California is continuing to explore legislation which would significantly alter the residential landlord tenant relationship as a result of the COVID-19 pandemic. Currently, AB-1436 is working its way through the California legislature. AB-1436, if passed in its present state, would impose significant restrictions on landlords in evicting their tenants and provide unprecedented protections for tenants. AB-1436 seeks to address defaults in residential lease agreements which occurred during any declared state of emergency, and for a period of 90 days thereafter, related to the COVID-19 pandemic (“State of Emergency”). Specifically, AB-1436 seeks to add Cal. Civ. Code § 1947.01-1947.03 and Cal. Code Civ. Proc. § 1161.6 to existing law.
The proposed additions to California law would:
- Prevent a landlord from applying a security deposit and/or monthly rental payment to an obligation which became due during the State of Emergency unless the payment or security deposit is designated by the tenant, in writing, to be in satisfaction of such an obligation. This protection cannot be waived by the tenant. This means that, absent a conforming written agreement, should a tenant, who had not been previously paying rent, pays rent, that payment must be applied to the rent then currently due and not for past due rent not paid as a result of COVID-19.
- Declare that if a tenant failed to pay rent during the State of Emergency, that tenant shall not be considered to be in default, and no action to recover the unpaid rent may be pursued until 15 months after the state of emergency has been lifted. This effectively provides tenants with at least 15 months to repay the rent not paid during the State of Emergency. A landlord and tenant may agree, per a written agreement, for these unpaid amounts to be paid so long as the amount to be paid does not exceed the actual amount of the debt, does not include attorneys’ fees, costs, late fees, penalties, or interest. That written agreement must not be conditioned on the tenant vacating the premises, it must advise the tenant of the rights created under this new law should it be implemented, and where applicable, a translation of the written agreement must be provided.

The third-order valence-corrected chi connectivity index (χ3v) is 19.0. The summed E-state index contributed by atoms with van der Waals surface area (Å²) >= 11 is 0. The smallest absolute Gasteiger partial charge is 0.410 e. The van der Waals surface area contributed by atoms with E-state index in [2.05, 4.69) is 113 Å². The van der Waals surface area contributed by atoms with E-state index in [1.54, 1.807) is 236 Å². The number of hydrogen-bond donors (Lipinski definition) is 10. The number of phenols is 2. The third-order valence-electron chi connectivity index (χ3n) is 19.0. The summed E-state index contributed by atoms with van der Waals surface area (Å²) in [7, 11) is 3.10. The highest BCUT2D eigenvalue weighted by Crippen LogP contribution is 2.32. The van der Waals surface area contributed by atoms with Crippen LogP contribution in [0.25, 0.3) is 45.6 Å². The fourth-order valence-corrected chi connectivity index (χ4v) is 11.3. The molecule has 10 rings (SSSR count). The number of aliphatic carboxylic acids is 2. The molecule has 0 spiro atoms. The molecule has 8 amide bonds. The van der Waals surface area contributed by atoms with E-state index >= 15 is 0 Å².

- Require that any debt owing by the tenant as a result of a default during the State of Emergency must be offset by any amount of payments, mortgage forbearance, mortgage forgiveness, or property tax reduction obtained from any governmental agency by the landlord designed to offset, replace, or compensate the landlord for any loss of rental income or which was provided as financial assistance so as to avoid foreclosure on the property.
- Prevent landlords from being able to charge late fees for rent not paid during the State of Emergency.
- Prohibit landlords from harassing, threatening, or intimidating tenants in order to obtain payment or an agreement to pay any portion of unpaid rent or to vacate the property because of a tenant’s failure to pay rent.
- Prohibit any entity which evaluates potential tenants for housing from considering a default in rent which accrued during the State of Emergency as a negative factor in evaluating that potential tenant.
- Declare that any tenant who defaulted in payment of rent during the State of Emergency is not unlawfully possessing that real property. This would effectively bar eviction actions for nonpayment of rent which occurred during the State of Emergency.
- Bar landlords from terminating tenancies in retaliation for a default in rent which occurred during the State of Emergency.
- Reduce any monetary judgment obtained against a tenant by a landlord for nonpayment of rent arising from a default during the State of Emergency by any amount the landlord received from any governmental entity which amounted to financial relief related to the property.
- Prohibit landlords, despite what the lease says, from recovering fees assessed against a tenant for late payment of rent which was due, but not timely paid, during the State of Emergency in any subsequent judgment.
The California legislature is set to revisit AB-1436 in July of 2020. However, if this proposed bill ultimately becomes California law, it will have a significant impact on landlord-tenant litigation, at least in the short term. This is of course aside from any moratorium which currently exists, may be extended, or may be implemented by the state, county, or local governments related to eviction actions.